When the Spice Girls Broke Up, I Realized Friendship Does Actually End
The universe's supply of girl power decreased by 20% when Ginger Spice left the group.
Stop right now, thank you very much. That was the simple instruction laid out in the Spice Girls's song "Stop," one of only two Spice Girls singles that didn't hit no. 1 on the international charts. It was seen as such an injustice that in 2018, the year that commemorated the song's 20th anniversary, fans rallied around the hashtag #StopToTheTop to seek justice for the song. But in 1998, the year "Stop" fizzled out on its way to the top of the charts (Next's "Too Close" and K-Ci and Jojo's "All My Life" kept "Stop" from reigning supreme), there was bigger disappointment for anyone who worshipped at the altar of Scary, Baby, Posh, Ginger, and Sporty.
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After two albums and two years of girl power (and honestly, apart from the Suffragettes in Mary Poppins, did an '80s baby ever have such an overt, in-your-face example of feminism?), Union Jack mini dresses, and the first full-on multi-platform marketing domination I'd ever witnessed (anyone remember Spice Girls lollipops and the Spice World movie?), Geri Halliwell, born Geraldine Estelle Halliwell — Ginger Spice herself — announced that she was breaking up the sisterhood and stepping out as a solo artist. Like that, girl power was down 20% and fans were reeling, wondering just how the band — and the fandom — would go on.
Today it seems like Halliwell was just taking the next logical step in her career. Think of it this way: Halliwell's platform-clad first steps paved the way for Beyoncé to decamp from Destiny's Child with her 2003 solo release, for Camila Cabello to ditch Fifth Harmony in 2017, and for Fergie, Gwen Stefani, and countless other solo artists to strike out on their own after first finding success in a band. Sure, Ginger wasn't the first to do it (see: Diana Ross, Lionel Richie, Michael Jackson), but for everyone that saw the Spice Girls as a quintet, losing any part of the group — and the accompanying girl power — was akin to losing a limb.
Part of that feeling of loss had to do with the band's marketing: Fans identified with a single member of the holy altar of Spice. I was (am) Posh sun with a Sporty rising. My friends fell in line with Baby's saccharine-sweet attitude, Sporty's signature back handspring, or Scary's vocal dominance. Anyone with the audacity to call Ginger their guiding light (a Leo, for sure, like Halliwell herself), wanted the spotlight. In a time when dELiA*s and Dawson's Creek were a way of life, everyone wanted to be looked at, but not everyone admitted it. Being Ginger let you play superstar and retreat to real life without looking like a diva.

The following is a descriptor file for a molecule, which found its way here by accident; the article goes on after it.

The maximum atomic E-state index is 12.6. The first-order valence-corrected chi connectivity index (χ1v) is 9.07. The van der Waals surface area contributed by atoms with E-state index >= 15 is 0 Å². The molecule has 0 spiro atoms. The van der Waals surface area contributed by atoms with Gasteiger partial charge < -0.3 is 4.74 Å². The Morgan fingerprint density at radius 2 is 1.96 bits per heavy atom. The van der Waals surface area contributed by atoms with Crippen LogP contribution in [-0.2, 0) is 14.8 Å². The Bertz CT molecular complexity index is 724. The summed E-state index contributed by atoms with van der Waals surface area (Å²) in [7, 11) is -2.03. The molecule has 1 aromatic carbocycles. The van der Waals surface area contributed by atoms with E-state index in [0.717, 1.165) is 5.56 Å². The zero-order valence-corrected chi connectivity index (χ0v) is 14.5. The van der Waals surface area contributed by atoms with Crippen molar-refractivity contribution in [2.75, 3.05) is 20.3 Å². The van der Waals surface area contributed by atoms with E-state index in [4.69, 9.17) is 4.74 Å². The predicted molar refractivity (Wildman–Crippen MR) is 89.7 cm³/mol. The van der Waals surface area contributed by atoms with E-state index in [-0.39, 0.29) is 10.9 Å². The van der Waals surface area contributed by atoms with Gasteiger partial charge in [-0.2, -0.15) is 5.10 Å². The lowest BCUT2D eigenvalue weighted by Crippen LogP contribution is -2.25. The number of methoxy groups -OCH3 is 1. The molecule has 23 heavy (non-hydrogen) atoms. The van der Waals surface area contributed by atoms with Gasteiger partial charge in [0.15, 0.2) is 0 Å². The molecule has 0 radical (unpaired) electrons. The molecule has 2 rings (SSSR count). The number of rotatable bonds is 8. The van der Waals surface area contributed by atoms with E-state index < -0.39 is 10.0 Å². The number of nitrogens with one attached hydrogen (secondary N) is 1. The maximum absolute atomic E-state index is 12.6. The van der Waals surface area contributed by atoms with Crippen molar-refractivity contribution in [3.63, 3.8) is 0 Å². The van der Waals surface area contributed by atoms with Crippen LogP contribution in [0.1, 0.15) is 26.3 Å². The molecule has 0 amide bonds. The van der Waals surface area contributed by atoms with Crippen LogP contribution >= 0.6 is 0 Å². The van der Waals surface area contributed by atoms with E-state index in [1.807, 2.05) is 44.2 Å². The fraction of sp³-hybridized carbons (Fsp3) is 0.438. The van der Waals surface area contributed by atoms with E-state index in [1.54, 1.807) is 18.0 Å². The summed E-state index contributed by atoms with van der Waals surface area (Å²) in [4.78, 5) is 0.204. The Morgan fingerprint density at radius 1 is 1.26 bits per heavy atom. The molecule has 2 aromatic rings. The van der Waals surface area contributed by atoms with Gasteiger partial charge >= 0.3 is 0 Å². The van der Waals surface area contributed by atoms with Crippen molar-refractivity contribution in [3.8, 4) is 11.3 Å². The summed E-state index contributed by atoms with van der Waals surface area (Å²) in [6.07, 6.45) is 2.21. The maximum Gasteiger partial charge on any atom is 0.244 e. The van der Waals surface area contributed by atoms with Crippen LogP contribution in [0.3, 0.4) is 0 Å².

When Halliwell left — in style, by the way, with a lead single, "Look at Me," that featured a music video depicting a literal funeral for Ginger — the vacuum was never filled. The group continued as a foursome, immediately embarking on a North American tour sans Ginger, and releasing a Christmas single, "Goodbye." Fans assumed it was a farewell to Halliwell, but it would also be a goodbye to the Spice Girls everyone knew and loved. That was part of being enamored with any music group. Listeners grew up, but when the actual band wanted to do the same thing, it felt like a betrayal. By the time the Spice Girls's third album, Forever, dropped, the shimmer and shine seemed a little duller. It was an empty shell.
For me, the Spice Girls split also happened right as junior high turned into high school. The real Spice Girls parted ways, and so did all the middle-school Spice Girls. It felt like life was imitating the Teen People headlines, and, like the feeling of helplessness that came with Ginger's departure, teenagers felt the powerlessness that came with friend groups splitting up thanks to things beyond their control, like parents sending their kids to boarding school in Connecticut. It hurt to lose so much on so many levels, but, like the Spice Girls went on to reunite (twice) and prove that their brand of exuberance and fun could last decades, we all learned that friendships could endure a breakup or two.
Breakups That Broke Us is a weekly column about the failed celebrity relationships that convinced us love is dead.